When we talk about the greatest quarterbacks of all-time, Tom Brady will be mentioned. He came out of nowhere and won three Super Bowls in a four year period ... becoming the MVP in two. He has an NFL MVP award (may get a second one this year) and once threw a record 50 TD passes in a season.
But over the last several years, his postseason performances leave something to be desired.
In 2008, the undefeated Patriots beat the Jaguars and Chargers to get to the Super Bowl. Brady looked great against the Jags, but threw for just 209 yds, 2 TDs and 3 INTs against San Diego. In the Super Bowl, his Pats were upset by the Giants ... ending hopes of an undefeated season. Brady threw for 266 yds and 1 TD.
In 2009, Brady was injured and the Patriots missed the playoffs.
In 2010, his Patriots lost at home to the Ravens in the Wildcard Round. Brady had a meager 154 yds, 2 TDs and 3 INTs. All that despite throwing 42 passes.
In 2011, his Patriots lost at home to the Jets in the Divisional Round. Brady had 299 yds, 2 TDs and a pick.
If you count a loss to the Colts in the 2007 AFC Championship game, that means Tom Brady is just 2-4 in his last six postseason games. Two of those losses were at home and one in the Super Bowl.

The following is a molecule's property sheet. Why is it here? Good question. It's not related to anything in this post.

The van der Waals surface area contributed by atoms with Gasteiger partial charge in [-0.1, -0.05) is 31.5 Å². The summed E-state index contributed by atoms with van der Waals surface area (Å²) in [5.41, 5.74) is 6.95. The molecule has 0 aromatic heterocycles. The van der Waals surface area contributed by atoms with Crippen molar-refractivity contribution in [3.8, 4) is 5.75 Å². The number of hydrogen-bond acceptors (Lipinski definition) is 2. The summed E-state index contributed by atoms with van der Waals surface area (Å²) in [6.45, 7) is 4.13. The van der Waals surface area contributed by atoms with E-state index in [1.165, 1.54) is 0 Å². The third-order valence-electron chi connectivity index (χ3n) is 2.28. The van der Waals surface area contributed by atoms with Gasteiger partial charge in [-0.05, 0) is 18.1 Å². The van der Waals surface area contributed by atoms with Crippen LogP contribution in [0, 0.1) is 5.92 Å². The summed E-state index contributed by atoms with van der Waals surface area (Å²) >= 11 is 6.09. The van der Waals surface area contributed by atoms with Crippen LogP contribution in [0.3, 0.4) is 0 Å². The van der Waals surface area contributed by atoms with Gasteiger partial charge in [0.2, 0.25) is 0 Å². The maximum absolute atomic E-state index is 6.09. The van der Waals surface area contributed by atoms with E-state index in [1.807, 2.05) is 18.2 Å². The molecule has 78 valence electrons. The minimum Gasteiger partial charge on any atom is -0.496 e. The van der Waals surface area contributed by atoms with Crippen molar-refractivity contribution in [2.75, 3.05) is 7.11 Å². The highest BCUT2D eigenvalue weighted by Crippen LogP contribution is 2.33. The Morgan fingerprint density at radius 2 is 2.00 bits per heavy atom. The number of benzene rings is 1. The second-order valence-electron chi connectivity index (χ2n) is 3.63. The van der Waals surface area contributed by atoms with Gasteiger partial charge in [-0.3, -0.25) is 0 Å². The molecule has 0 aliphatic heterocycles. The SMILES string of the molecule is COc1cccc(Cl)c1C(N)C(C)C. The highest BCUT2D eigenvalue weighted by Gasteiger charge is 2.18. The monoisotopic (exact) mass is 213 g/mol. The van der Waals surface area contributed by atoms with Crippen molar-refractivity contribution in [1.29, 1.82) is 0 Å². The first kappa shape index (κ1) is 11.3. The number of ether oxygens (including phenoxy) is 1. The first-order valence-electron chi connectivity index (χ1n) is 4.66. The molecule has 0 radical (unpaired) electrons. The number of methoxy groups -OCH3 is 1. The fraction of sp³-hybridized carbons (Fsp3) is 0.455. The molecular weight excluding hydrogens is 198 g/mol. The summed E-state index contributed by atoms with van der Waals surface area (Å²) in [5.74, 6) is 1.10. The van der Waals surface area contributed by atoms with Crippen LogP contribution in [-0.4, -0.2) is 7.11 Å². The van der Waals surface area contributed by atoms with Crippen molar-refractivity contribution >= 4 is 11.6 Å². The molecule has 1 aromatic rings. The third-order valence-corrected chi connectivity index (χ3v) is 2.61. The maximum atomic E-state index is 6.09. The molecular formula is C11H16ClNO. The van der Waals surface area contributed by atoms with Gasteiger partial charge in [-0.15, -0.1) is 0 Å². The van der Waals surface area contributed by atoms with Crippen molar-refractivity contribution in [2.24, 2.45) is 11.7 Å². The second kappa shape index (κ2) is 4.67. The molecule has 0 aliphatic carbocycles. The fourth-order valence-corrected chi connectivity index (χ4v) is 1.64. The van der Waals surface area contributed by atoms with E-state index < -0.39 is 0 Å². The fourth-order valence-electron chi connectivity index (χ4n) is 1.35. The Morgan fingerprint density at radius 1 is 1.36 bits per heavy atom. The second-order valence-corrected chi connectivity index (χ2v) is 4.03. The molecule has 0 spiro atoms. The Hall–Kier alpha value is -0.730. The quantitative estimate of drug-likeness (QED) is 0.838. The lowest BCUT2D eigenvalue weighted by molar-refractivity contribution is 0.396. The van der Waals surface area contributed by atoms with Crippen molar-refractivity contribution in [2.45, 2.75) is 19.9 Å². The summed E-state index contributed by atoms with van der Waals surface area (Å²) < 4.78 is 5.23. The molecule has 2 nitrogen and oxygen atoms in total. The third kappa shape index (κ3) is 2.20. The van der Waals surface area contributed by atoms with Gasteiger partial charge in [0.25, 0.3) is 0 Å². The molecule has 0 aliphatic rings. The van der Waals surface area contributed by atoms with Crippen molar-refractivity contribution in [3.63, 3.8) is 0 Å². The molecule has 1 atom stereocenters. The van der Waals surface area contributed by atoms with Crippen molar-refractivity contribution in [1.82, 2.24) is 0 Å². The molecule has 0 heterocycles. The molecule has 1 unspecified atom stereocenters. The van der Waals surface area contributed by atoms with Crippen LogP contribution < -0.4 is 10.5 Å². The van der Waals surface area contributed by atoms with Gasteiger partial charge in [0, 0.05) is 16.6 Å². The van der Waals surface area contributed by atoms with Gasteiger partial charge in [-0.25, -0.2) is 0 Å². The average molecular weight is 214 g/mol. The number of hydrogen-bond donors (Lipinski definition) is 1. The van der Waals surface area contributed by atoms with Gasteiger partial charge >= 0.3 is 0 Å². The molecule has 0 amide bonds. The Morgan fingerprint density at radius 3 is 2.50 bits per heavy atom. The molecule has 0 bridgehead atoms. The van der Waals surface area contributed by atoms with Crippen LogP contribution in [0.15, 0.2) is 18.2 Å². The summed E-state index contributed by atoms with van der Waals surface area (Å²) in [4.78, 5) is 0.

From 2002 to 2006, Tom Brady won the first 10 playoff games he started. That included three Super Bowl wins. Since then, he's just 4-5. In those 9 games, Brady threw 19 TD passes and 13 interceptions. Brady threw 11 TDs and just 3 INTs in his first 10 postseason starts.
This isn't to say that Brady sucks. He most certainly doesn't. Joe Montana spent the years between Super Bowls XIX and XXIII losing all three playoff games he played in. Montana's stats in those games? Zero TDs and four interceptions. In those three games, Montana threw for just 503 yds ... total (a 167 yd-per-game average). It happens.
There is a happy medium. Brady is still among the greats, but he isn't perfect. And right now, he's in a bit of a playoff funk.